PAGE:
Lever Action Rifles are finding an old friend in Henry
Joe Kurtenbach provides a look at Henry Repeating Arms' decision to expand its catalog of American-made lever guns.
by Joe Kurtenbach
The 1800s were a time of great innovation for firearms-and certainly a time of transition. Flintlocks gave way to percussion cap mechanisms, which in turn were made obsolete by self-contained metallic cartridges. Muzzleloaders were replaced by breechloading rifles built to fire the cartridge ammunition. The American Civil War in particular served as a proving ground for then-modern designs, bringing to the fore actions, arms and ammunition that would change the landscape for military and consumer firepower.
One design element that clearly made an impact was the incorporation of a lever mechanism into the trigger-guard assembly. Early incarnations took the form of single-shot, breechloading rifles, especially of the “falling block” design… more on Henry's recent push in the lever action market
From American Rifleman - SIG Sauer P320: Tomorrow's SIG Today
Wiley Clapp takes two of SIG's new P320s out for an American Rifleman test drive ...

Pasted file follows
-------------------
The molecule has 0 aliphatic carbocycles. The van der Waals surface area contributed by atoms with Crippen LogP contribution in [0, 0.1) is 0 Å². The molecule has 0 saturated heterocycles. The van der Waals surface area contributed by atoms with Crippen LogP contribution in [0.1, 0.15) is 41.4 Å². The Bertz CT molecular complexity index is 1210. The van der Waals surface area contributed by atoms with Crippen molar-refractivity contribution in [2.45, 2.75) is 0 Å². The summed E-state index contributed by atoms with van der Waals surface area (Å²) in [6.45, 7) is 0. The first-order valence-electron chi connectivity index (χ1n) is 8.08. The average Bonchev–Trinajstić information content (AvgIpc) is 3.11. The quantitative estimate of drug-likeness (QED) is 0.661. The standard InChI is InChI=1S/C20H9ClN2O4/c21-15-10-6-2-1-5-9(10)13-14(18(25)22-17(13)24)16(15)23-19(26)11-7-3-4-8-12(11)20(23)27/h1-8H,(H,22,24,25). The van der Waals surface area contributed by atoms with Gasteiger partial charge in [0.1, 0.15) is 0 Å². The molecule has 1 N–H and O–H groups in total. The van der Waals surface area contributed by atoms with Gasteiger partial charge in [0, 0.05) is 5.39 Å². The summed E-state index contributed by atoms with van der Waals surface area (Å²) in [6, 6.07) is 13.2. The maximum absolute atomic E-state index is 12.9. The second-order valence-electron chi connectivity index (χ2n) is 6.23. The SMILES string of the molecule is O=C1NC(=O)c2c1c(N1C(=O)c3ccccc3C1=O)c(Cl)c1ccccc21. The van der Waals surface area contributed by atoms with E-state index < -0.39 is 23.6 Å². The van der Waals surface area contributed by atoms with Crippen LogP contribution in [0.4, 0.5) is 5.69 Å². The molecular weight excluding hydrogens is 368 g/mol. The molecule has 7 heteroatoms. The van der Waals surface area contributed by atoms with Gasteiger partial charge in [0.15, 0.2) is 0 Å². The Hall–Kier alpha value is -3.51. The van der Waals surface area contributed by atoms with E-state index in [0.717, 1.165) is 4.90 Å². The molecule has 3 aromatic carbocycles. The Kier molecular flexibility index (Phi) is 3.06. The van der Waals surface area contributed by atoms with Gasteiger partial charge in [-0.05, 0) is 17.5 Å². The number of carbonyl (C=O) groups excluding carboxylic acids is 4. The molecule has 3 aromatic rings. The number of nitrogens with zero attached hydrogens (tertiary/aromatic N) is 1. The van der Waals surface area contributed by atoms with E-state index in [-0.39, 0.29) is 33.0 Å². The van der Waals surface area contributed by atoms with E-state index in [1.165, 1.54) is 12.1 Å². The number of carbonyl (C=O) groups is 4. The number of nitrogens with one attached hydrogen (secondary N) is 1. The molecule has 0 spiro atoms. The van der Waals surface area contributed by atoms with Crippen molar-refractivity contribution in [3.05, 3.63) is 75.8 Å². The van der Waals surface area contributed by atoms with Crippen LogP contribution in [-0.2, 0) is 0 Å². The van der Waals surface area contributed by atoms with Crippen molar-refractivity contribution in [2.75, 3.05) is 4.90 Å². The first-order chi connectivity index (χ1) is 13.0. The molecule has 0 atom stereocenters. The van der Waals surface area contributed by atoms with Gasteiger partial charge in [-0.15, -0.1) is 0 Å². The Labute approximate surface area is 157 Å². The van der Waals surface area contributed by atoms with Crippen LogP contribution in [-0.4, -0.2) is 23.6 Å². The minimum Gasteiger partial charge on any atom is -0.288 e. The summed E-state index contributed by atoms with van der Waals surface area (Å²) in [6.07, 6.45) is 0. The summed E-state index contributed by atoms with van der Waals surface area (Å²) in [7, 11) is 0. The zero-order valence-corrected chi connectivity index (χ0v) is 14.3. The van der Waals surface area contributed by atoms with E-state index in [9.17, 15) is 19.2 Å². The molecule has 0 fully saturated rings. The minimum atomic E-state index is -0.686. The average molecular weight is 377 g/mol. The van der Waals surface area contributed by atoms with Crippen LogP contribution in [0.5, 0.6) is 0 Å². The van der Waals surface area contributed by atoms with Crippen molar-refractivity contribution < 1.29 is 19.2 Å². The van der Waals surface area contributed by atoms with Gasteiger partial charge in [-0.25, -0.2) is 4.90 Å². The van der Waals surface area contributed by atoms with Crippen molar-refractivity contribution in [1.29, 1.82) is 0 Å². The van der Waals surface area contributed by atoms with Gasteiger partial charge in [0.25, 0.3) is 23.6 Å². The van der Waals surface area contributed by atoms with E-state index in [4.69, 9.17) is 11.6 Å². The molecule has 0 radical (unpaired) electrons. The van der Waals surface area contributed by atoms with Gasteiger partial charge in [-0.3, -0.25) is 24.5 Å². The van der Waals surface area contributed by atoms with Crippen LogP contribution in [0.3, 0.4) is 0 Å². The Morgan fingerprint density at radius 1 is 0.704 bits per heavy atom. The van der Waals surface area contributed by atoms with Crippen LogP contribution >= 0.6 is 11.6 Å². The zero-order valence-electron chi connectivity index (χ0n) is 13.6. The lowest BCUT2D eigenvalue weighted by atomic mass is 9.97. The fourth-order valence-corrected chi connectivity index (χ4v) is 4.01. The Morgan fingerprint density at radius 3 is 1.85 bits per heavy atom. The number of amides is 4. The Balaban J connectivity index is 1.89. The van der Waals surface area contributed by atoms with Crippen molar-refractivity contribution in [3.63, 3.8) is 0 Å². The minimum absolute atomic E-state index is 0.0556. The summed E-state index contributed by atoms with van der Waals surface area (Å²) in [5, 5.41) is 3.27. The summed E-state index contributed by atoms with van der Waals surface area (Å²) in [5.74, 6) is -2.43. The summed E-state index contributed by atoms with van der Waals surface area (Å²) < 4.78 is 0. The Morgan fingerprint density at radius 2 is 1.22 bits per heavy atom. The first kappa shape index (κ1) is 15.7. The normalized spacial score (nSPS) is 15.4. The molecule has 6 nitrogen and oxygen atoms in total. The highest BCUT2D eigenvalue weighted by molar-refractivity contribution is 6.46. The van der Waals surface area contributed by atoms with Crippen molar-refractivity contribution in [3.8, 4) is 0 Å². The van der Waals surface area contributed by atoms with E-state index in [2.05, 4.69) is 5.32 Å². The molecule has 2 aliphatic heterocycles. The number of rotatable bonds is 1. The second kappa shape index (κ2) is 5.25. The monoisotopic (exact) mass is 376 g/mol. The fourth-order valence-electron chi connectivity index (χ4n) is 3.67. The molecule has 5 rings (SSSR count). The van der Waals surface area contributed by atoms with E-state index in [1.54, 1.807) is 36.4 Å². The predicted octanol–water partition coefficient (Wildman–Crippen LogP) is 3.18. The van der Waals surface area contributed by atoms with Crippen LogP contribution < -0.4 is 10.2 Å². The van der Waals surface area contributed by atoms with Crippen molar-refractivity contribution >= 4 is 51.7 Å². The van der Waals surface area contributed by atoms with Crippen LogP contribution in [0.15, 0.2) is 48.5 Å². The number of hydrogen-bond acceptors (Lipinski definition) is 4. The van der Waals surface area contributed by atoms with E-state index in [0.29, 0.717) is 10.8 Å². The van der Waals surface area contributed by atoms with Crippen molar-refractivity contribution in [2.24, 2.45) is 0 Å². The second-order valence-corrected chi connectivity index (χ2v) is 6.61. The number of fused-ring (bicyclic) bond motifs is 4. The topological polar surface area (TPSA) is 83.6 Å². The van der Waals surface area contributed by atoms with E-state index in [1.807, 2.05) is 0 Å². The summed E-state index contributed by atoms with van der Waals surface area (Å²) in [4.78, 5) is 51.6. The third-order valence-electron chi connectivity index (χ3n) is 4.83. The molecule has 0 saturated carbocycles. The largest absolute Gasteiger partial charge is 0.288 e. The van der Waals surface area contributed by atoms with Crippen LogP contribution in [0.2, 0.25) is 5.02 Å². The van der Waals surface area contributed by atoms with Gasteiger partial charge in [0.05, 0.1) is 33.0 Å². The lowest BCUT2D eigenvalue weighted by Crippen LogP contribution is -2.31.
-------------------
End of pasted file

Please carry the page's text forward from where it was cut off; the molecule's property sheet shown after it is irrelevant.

SIG Sauer P320: Tomorrow's SIG Today
They have that SIG look to them—blocky slide sitting well above the receiver, gracefully shaped butt section, simplified controls. Unquestionably, a strong family resemblance that says the innovative designers up in New Hampshire have a new series of pistols ready for your consideration. However, there are several features that are quite different, and the most significant is the absence of a conventional hammer. The guns are called the P320 series, and I had access to the first two offerings—the full-size P320 and the P320 Compact model—for this article. Both sample guns were 9 mm Luger semi-automatics, but .40 S&Ws, .357 SIGs and even .45 ACPs are on the horizon. undefined
More of Clapp's look at the SIG P320 ...
Going after big game? Know what dangers await you ...
Keith Wood provides a cautionary tale when it comes to hunting America's dangerous game ...
Dangerous Domestic Game